Ah, the FN FiveseveN. Cramming 20 rounds of what essentially amounts to a .22 on a massive amount of steroids into each magazine, this is a truly unique firearm that I’ve personally been intrigued by since it was introduced to Counter Strike back when CS first became standalone. A Belgian design by FN Herstal, this pistol is unique in that it heavily features polymer in its construction; even its slide appears to be polymer! In actuality, it is a steel slide wrapped in a thin polymer shell. This not only affords the pistol another layer of protection from external wear, but more importantly helps to keep the weight down; both the overall weight and the reciprocating mass that is forced to move back and forth incredibly quickly each time the gun cycles. The most notable and significant effect that this slide lightening has on the end user is that it allows the recoil impulse of an already comfortable cartridge to be even softer, but anyone carrying the gun regularly will appreciate the fact that the fully-loaded full-size pistol weighs a scant 1.6 lbs. Each Five-seveN is hammer-fired with a fully enclosed/hidden hammer mechanism, an ambidextrous safety in a unique location that’s easier to manipulate with your trigger finger than the thumb that most shooters are used to swiping the ‘go switch’ with, and newer models like this one are single-action with a nice, crisp trigger pull right around 5 lbs. This all comes at quite the price, though; with the pistol normally selling for around $1200. Yikes.
The 5.7x28mm ammunition fired by this weapon is interesting in-and-of-itself. Featuring a low-mass (and I mean low; just 27 gr for the ammo most available to civilians), .22 caliber projectile fired at a very high speed (~2000 fps), the round was originally developed as a potential replacement to the 9x19mm cartridge for NATO with the ability to penetrate certain types of body armor (though these specific cartridges are available to law enforcement only). With its small-diameter projectile and bottlenecked casing, the round will typically allows a high magazine capacity, and as you may have guessed, is also light-weight, allowing approximately twice the number of rounds of 5.7x28mm for a given weight when compared to 9mm. Also from FN, the P90 bullpup-style PDW is famously chambered in 5.7×28 as well, making a perfect ammo-sharing loadout for law enforcement and military users seeking armor-piercing and high-capacity capabilities.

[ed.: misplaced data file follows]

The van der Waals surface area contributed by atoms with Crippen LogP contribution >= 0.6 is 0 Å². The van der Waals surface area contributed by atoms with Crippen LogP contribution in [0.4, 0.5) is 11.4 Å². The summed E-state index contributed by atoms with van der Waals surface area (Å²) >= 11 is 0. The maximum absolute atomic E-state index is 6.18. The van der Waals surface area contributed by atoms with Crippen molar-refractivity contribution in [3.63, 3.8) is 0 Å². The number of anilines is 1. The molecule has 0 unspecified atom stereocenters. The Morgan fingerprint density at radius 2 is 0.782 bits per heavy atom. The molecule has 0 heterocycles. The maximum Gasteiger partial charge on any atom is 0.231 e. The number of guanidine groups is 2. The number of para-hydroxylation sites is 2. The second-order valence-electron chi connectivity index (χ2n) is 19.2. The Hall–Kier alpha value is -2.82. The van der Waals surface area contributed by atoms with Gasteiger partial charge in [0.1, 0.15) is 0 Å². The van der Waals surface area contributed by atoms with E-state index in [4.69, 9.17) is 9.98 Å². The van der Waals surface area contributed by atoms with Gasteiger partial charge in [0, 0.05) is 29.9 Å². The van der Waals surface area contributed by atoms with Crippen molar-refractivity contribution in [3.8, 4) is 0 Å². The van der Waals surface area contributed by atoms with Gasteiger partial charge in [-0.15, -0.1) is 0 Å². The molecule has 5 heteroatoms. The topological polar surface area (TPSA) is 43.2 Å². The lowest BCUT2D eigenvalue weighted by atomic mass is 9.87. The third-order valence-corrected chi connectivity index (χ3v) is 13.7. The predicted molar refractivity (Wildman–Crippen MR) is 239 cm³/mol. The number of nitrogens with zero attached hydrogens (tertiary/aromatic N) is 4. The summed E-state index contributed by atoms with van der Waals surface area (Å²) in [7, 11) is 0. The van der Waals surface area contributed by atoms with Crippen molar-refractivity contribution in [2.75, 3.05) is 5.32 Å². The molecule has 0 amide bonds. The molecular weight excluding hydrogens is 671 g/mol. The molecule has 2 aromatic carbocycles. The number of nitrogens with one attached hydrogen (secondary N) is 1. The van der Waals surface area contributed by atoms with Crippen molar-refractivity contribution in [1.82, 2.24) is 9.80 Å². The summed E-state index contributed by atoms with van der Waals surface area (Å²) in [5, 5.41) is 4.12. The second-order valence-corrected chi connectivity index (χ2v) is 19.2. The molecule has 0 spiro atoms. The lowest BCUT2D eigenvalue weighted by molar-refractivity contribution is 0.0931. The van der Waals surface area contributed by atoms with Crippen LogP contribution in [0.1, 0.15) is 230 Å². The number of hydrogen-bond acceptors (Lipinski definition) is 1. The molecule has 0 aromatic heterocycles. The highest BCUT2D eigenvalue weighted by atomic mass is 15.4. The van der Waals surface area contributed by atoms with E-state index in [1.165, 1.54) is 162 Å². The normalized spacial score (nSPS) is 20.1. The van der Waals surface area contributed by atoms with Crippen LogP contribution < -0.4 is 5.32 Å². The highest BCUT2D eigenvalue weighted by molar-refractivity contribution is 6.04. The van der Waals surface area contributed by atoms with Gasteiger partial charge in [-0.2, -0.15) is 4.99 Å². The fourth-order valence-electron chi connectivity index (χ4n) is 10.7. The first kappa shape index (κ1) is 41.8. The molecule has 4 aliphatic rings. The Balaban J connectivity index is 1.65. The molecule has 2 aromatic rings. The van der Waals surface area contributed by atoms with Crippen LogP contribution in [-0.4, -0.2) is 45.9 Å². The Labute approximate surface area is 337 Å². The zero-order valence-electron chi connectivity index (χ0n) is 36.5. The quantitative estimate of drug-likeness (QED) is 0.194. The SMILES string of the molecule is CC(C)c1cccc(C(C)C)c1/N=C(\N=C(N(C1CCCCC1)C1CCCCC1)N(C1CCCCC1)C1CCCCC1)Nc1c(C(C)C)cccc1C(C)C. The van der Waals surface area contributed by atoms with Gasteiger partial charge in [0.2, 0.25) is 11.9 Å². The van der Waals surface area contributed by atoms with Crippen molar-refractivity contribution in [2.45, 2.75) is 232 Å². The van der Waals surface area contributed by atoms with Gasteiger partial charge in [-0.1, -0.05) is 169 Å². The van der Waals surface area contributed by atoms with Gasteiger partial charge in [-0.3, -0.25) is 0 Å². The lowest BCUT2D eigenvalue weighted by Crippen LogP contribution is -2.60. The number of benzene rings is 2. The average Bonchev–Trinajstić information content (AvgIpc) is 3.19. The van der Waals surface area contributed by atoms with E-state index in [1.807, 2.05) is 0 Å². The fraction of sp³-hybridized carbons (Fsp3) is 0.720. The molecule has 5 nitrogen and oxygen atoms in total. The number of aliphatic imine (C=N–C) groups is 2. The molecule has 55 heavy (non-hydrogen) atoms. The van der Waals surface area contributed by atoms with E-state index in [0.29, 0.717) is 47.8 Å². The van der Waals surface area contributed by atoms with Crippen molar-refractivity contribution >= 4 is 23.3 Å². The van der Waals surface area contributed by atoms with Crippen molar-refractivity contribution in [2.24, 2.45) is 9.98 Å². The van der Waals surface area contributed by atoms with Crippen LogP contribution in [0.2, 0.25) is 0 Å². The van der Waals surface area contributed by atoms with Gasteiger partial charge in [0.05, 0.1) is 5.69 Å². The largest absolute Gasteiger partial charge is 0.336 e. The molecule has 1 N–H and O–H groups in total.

This particular firearm is a Five-seveN USG model (distinguished by its square trigger guard, the fact that it is owned by a civilian in the US, and its lack of the front cocking serrations that set the newer Mk2 model apart), and also belongs to the FFL who restored the Colt Model 1908 Vest Pocket that I featured here last week. To adapt the Five-seveN more to his needs, he has added a Hogue rubber grip sleeve, an extended 30-round magazine, and a Smith & Wesson weapon light. To top it off and round the pistol out for the ultimate upgrade in point-and-shoot-ability, the rear sight has been replaced with a mount for a Burris Fastfire red dot reflex sight. Also present in the photo is the owner’s SOG Seal Pup knife.
Like the Model 1908, this image was created with a single 100 watt strobe head directly over, and very close to the firearm, with a double-diffused 20″ x 28″ rectangular softbox to create the flattering, soft light you see. The ‘infinite white’ background is a roll of white craft paper hung behind the scene, and is helped by adjusting the whites-clipping level in Lightroom 5 until the paper was pure white and detail-free. This particular photo was shot with a Sony NEX-6, using an adapted manual focus Pentax-M 50mm f/1.7, at 1/200s, ISO 100, and f/11.
I still have a few more of his firearms that I’ll be getting to in the coming week. To check out a couple of more pictures of this Five-seveN in the mean time, check out my Flickr or take a look at Aesir Tactical & Armory’s website for your FFL needs.